In contrast, if a floor needs more than a facelift, you need to resurface it — that is, replace the old materials. Signs the floor needs resurfacing include:

  • Extreme fading, discoloration or uneven color
  • Cracks, holes or missing pieces
  • Signs of rot or water damage
  • Warped, sagging or bent boards
  • Missing or bent nails

What does it cost to refinish or resurface hardwood floors?

There are many factors that go into the average cost of refinishing or resurfacing floors: the square footage, the shape of the floor, the type of wood and local labor costs.

In general, refinishing runs $3 to $8 per square foot. The traditional sanding technique is on the cheaper side ($3-$5 per square foot), while the newer “dustless” method (in which the sander contains a vacuum that sucks up most of the grit) runs on the higher side ($6-$8 per square foot). Overall, the national average refinish runs $1,099 to $2,659, according to HomeAdvisor. A simple recoating will cost much less: $1 to $2 per square foot.

Not surprisingly, resurfacing will cost more than refinishing, since you’ll have the repair and replacement expenses in addition to the refinishing charges. How much more can vary tremendously, depending on the nature and extent of the damage. In general, though, hardwood floor repair alone costs typically run from $478 to $1,624, estimates HomeAdvisor.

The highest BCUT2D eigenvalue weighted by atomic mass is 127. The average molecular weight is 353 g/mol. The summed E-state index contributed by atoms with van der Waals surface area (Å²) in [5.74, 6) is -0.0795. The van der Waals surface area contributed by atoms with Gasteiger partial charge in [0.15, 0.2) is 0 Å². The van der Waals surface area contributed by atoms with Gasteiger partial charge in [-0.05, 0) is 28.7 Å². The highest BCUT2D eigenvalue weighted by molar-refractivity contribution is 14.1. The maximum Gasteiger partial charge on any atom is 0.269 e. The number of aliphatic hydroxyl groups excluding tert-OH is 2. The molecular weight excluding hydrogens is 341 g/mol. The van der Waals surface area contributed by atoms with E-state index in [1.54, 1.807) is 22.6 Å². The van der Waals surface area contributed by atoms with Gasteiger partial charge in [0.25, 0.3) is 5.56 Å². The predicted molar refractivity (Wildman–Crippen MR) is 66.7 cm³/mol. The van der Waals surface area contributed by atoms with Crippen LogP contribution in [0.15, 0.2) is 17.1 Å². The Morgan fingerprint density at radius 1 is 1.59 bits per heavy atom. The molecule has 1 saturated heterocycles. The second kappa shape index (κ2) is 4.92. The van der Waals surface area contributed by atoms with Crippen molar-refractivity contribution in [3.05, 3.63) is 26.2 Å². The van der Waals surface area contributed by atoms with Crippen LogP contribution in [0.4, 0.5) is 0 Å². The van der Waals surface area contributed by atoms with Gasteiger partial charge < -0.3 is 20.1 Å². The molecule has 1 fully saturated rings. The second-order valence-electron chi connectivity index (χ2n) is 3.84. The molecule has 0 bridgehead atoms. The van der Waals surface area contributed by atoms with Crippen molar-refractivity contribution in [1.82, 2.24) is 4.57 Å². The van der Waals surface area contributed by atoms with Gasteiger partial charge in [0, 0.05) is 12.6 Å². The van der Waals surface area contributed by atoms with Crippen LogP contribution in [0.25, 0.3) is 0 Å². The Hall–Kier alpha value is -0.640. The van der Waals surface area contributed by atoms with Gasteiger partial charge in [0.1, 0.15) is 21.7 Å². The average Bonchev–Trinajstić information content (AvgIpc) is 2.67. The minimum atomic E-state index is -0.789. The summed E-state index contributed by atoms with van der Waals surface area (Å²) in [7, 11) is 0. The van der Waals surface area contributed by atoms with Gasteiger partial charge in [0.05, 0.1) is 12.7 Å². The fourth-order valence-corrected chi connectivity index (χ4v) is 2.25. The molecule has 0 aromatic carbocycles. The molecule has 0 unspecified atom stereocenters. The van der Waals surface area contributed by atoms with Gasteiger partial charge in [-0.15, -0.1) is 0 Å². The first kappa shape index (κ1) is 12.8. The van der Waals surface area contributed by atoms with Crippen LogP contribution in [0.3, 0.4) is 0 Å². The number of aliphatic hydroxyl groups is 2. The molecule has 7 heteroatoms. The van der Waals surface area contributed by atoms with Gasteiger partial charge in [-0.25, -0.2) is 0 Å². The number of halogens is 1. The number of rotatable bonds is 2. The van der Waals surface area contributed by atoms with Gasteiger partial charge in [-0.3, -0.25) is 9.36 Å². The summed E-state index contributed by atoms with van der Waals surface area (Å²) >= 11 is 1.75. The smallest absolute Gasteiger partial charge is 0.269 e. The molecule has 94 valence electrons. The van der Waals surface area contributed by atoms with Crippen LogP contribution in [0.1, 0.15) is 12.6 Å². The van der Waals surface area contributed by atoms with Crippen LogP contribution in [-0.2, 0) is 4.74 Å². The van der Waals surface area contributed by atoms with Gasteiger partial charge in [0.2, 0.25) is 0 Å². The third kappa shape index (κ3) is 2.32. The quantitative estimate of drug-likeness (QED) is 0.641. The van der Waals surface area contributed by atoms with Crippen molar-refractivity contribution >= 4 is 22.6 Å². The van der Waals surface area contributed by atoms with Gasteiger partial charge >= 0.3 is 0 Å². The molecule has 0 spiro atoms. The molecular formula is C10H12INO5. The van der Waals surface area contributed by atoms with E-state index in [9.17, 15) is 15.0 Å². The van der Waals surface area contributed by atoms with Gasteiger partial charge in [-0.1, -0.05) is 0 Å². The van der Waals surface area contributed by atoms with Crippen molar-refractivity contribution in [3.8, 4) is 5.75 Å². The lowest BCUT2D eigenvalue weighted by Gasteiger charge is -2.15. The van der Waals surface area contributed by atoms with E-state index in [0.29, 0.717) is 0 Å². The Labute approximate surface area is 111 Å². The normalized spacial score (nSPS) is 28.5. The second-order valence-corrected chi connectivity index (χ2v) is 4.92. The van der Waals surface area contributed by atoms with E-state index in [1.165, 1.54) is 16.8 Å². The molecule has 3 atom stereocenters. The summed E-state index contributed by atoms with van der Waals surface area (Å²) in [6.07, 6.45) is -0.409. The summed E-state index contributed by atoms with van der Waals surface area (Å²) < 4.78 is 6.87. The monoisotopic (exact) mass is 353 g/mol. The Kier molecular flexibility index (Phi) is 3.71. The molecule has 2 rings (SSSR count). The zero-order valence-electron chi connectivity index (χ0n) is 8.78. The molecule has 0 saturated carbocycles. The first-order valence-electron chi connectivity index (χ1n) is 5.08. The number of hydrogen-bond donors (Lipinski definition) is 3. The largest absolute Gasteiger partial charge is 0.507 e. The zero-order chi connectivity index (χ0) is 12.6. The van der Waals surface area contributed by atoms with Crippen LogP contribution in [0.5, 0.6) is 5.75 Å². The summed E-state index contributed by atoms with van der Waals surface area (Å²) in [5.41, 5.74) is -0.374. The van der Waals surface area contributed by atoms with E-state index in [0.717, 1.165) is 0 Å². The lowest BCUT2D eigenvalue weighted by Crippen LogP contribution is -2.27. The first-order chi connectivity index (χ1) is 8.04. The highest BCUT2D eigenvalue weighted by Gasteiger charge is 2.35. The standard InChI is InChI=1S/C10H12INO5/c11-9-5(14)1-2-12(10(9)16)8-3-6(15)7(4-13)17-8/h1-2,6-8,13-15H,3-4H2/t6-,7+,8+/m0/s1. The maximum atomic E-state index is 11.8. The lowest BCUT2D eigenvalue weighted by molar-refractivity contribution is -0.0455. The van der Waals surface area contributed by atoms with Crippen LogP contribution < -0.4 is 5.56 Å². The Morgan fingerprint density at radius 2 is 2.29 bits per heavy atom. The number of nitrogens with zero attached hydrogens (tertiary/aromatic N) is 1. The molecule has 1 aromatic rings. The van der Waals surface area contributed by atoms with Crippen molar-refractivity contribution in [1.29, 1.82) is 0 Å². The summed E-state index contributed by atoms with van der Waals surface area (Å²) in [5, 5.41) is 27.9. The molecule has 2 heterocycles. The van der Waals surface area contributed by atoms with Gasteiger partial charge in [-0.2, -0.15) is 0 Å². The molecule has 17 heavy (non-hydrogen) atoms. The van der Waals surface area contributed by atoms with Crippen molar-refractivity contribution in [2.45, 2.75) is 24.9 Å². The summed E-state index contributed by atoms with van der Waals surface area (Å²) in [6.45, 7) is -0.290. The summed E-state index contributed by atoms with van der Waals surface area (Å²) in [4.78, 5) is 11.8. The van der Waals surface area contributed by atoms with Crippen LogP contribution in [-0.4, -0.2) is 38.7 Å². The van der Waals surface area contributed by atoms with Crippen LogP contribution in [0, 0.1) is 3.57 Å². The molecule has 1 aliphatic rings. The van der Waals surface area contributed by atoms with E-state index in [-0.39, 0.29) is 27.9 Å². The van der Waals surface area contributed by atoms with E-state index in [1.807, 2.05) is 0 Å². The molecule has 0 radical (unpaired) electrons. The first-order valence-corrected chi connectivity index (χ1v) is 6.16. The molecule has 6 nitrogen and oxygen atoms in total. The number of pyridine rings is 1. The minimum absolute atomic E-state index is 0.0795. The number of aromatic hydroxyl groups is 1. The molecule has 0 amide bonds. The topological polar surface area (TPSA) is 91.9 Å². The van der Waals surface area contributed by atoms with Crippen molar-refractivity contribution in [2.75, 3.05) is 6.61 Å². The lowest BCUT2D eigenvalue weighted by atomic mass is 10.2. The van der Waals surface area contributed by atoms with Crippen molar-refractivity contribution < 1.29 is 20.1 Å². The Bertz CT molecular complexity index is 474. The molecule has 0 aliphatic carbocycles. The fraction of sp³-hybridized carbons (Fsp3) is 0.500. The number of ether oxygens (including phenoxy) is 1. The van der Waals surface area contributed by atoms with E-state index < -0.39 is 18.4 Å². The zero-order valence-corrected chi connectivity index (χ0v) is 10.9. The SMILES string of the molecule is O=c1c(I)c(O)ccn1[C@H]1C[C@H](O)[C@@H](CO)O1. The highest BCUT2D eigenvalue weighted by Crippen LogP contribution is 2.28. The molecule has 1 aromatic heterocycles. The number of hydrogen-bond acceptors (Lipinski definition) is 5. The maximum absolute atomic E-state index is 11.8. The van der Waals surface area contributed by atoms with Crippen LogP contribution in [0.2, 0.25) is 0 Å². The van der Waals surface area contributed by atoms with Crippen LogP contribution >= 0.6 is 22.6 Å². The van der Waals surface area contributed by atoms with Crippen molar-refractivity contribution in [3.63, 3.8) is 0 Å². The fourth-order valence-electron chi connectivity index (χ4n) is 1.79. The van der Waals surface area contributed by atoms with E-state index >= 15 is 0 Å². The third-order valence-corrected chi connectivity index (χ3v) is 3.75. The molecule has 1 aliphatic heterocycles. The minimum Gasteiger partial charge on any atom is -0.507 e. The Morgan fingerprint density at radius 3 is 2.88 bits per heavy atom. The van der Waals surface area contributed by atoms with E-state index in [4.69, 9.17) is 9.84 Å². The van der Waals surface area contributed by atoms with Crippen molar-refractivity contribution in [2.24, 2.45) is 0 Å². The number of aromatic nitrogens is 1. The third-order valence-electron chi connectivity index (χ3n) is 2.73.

Even so, that’s a lot less than the cost to replace a hardwood floor entirely, which averages anywhere from $2,500 to $6,800, HomeAdvisor notes, or $14 to $32 per square foot on average — double to triple the cost of repair, according to Fixr.com.


Percentage that labor costs contribute to a hardwood floor refinishing job

DIY or use a pro to fix a hardwood floor?

Since over three-fourths of the cost of fixing a hardwood floor are attributable to labor, it can be tempting to do it yourself. Unless you’re an experienced carpenter, however, resurfacing on your own is not recommended. It requires a whole toolbox of gear, including power saws, grinders and nail guns.

In contrast, refinishing is not out of a DIYer’s league; though it is a messy, smelly business, it mainly requires an orbital sander, which you can rent. Still, while doing it yourself has the potential to save you money, it may be less economical than you think, since costs for all the materials and equipment — including safety gear — can mount as high as $1,000. And it’s likely that a pro can do the job quicker than you can, subjecting the household to unpleasant smells and harmful substances for a shorter period.

Fixing surface scratches on hardwood floors